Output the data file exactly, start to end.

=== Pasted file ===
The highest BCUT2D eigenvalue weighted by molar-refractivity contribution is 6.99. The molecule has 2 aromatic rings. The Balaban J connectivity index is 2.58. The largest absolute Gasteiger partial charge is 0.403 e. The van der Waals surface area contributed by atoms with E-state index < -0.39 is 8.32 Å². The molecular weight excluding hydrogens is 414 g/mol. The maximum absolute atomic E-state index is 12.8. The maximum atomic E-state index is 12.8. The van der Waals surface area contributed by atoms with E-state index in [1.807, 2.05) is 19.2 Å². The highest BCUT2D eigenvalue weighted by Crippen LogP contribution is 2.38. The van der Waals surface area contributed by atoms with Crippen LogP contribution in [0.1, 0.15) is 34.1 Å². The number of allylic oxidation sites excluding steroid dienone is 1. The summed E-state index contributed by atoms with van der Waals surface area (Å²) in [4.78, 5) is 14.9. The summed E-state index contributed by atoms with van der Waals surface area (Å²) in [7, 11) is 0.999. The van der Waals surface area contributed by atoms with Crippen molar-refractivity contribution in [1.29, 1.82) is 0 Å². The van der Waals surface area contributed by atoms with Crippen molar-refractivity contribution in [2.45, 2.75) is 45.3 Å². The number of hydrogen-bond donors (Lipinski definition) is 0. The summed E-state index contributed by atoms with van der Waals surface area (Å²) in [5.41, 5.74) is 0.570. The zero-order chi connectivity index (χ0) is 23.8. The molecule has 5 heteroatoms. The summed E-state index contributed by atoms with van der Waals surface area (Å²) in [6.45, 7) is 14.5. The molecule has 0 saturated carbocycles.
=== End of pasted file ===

The highest BCUT2D eigenvalue weighted by molar-refractivity contribution is 6.99. The molecule has 2 aromatic rings. The Balaban J connectivity index is 2.58. The largest absolute Gasteiger partial charge is 0.403 e. The van der Waals surface area contributed by atoms with E-state index < -0.39 is 8.32 Å². The molecular weight excluding hydrogens is 414 g/mol. The maximum absolute atomic E-state index is 12.8. The maximum atomic E-state index is 12.8. The van der Waals surface area contributed by atoms with E-state index in [1.807, 2.05) is 19.2 Å². The highest BCUT2D eigenvalue weighted by Crippen LogP contribution is 2.38. The van der Waals surface area contributed by atoms with Crippen LogP contribution in [0.1, 0.15) is 34.1 Å². The number of allylic oxidation sites excluding steroid dienone is 1. The summed E-state index contributed by atoms with van der Waals surface area (Å²) in [4.78, 5) is 14.9. The summed E-state index contributed by atoms with van der Waals surface area (Å²) in [7, 11) is 0.999. The van der Waals surface area contributed by atoms with Crippen molar-refractivity contribution in [1.29, 1.82) is 0 Å². The van der Waals surface area contributed by atoms with Crippen molar-refractivity contribution in [2.45, 2.75) is 45.3 Å². The number of hydrogen-bond donors (Lipinski definition) is 0. The summed E-state index contributed by atoms with van der Waals surface area (Å²) in [5.41, 5.74) is 0.570. The zero-order chi connectivity index (χ0) is 23.8. The molecule has 5 heteroatoms. The summed E-state index contributed by atoms with van der Waals surface area (Å²) in [6.45, 7) is 14.5. The molecule has 0 saturated carbocycles.